The phrase I have heard most often from my father usually went like this:

Well I'll be hung for a toad!

Where did this saying come from and has anyone else heard it? My dad's dad & mother were respectively Scots & Irish if that helps. He would exclaim that saying when something was a surprise.

It's not mentioned in online dictionaries such as Merriam Webster.

  • In order to try to prevent this question from being closed as "requires research", I'm adding a reference to a dictionary. I also made some (hopefully minor) changes to the title to make it clearer. However, given that I cannot find the expression anywhere on the internet, I doubt that you'll get any answer.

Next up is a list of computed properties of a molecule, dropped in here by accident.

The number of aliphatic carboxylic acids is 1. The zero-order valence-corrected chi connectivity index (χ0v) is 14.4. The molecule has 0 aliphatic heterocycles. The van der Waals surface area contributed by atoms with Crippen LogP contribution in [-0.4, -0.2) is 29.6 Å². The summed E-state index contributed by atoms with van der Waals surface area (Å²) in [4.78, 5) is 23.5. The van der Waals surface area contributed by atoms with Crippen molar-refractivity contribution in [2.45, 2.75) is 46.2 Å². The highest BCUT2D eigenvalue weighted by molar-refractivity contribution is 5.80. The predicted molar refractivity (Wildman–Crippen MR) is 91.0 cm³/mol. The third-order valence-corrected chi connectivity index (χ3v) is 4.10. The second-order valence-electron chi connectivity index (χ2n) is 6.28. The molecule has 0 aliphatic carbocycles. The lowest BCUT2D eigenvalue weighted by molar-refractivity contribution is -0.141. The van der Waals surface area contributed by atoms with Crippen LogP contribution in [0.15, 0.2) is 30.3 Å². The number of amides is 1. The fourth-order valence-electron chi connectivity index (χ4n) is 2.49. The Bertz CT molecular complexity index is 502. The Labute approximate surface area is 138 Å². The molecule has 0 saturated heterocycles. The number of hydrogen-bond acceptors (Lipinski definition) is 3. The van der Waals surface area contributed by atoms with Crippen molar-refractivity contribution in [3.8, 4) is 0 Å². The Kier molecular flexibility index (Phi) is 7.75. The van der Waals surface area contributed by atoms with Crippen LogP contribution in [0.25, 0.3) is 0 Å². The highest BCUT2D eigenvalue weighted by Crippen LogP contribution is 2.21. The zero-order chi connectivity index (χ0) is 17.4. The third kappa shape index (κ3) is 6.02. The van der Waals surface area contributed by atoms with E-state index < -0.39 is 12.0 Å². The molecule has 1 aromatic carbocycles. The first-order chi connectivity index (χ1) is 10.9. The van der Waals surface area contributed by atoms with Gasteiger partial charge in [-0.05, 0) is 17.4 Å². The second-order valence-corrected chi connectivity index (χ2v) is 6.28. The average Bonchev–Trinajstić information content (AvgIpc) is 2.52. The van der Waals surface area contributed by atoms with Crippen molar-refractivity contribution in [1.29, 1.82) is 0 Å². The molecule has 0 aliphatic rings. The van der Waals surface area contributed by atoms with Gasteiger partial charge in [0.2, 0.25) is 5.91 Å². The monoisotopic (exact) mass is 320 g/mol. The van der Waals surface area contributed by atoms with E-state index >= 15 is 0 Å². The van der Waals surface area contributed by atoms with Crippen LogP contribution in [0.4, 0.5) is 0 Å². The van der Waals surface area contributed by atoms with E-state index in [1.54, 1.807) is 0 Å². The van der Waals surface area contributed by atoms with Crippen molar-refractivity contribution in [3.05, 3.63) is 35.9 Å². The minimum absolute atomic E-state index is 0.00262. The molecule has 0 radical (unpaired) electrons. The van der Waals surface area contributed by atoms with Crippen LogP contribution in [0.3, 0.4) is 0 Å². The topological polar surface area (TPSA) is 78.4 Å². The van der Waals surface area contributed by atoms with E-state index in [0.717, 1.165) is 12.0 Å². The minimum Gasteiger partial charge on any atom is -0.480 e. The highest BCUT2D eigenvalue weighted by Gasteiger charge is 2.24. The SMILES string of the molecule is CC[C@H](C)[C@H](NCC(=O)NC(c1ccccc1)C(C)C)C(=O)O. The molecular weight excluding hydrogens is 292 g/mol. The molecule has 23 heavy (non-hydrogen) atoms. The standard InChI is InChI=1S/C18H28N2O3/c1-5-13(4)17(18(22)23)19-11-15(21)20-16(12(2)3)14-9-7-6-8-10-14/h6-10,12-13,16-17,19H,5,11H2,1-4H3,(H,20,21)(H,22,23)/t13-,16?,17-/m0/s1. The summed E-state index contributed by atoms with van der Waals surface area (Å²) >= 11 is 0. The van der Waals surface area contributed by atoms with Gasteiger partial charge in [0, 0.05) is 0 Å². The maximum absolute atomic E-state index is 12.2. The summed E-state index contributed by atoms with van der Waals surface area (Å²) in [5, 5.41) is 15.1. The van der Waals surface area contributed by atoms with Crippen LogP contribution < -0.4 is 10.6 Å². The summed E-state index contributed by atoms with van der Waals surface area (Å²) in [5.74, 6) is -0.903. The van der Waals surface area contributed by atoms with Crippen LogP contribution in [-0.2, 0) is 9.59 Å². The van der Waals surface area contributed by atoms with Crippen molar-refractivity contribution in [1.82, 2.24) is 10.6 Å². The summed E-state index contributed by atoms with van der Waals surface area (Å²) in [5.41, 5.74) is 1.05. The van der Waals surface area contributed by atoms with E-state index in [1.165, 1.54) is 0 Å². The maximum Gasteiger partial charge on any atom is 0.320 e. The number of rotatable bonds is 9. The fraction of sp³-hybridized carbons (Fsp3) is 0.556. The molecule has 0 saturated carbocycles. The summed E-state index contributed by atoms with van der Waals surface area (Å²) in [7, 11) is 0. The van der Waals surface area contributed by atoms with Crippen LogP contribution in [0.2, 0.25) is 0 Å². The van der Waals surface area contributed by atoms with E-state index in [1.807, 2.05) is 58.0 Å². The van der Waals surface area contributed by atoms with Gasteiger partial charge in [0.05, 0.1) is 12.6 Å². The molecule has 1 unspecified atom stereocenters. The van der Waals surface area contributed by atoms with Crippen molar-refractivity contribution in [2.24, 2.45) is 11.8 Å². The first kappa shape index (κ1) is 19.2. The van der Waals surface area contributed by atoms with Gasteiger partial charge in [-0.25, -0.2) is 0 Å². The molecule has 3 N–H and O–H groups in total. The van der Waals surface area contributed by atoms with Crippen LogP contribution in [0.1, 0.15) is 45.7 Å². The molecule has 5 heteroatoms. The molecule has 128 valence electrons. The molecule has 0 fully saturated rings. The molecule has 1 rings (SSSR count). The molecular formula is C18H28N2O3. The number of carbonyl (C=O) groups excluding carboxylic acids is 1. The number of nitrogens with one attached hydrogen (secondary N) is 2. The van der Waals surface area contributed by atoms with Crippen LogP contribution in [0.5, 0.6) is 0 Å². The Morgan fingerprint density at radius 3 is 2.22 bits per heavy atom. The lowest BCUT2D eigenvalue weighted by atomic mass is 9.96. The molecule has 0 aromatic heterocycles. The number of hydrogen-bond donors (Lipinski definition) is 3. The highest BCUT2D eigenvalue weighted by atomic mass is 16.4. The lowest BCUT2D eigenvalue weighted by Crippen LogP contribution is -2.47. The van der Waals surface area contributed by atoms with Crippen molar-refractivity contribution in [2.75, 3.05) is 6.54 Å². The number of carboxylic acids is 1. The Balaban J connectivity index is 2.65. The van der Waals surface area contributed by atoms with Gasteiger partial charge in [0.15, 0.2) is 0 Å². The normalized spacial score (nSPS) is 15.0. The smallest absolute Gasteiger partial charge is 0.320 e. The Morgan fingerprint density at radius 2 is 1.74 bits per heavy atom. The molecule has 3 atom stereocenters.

– Laurel
    Nov 2, 2018 at 6:31
  • Possibly a mutation of "I might as well be hanged for a sheep as a lamb"? Nov 2, 2018 at 9:16
  • My father occasionally said, as an expression of surprise "I'll go to Putney on a pig!" Another expression quite well known in the East Midlands of England is "I'll go to the foot of our stairs!" Perhaps they are all euphemisms for "I'll be damned!" Nov 2, 2018 at 9:21

1 Answer 1


meta: Look up the word toad in a good dictionary, not the phrase.
*"Hung for a toad" is not a set phrase or idiom.

A toad is a [2 A] contemptible or detestable person (used as a general term of abuse)

"Well I'll be hung for a toad!"

should likely mean that one will get severely punished for behaving in a contemptible or detestable manner.

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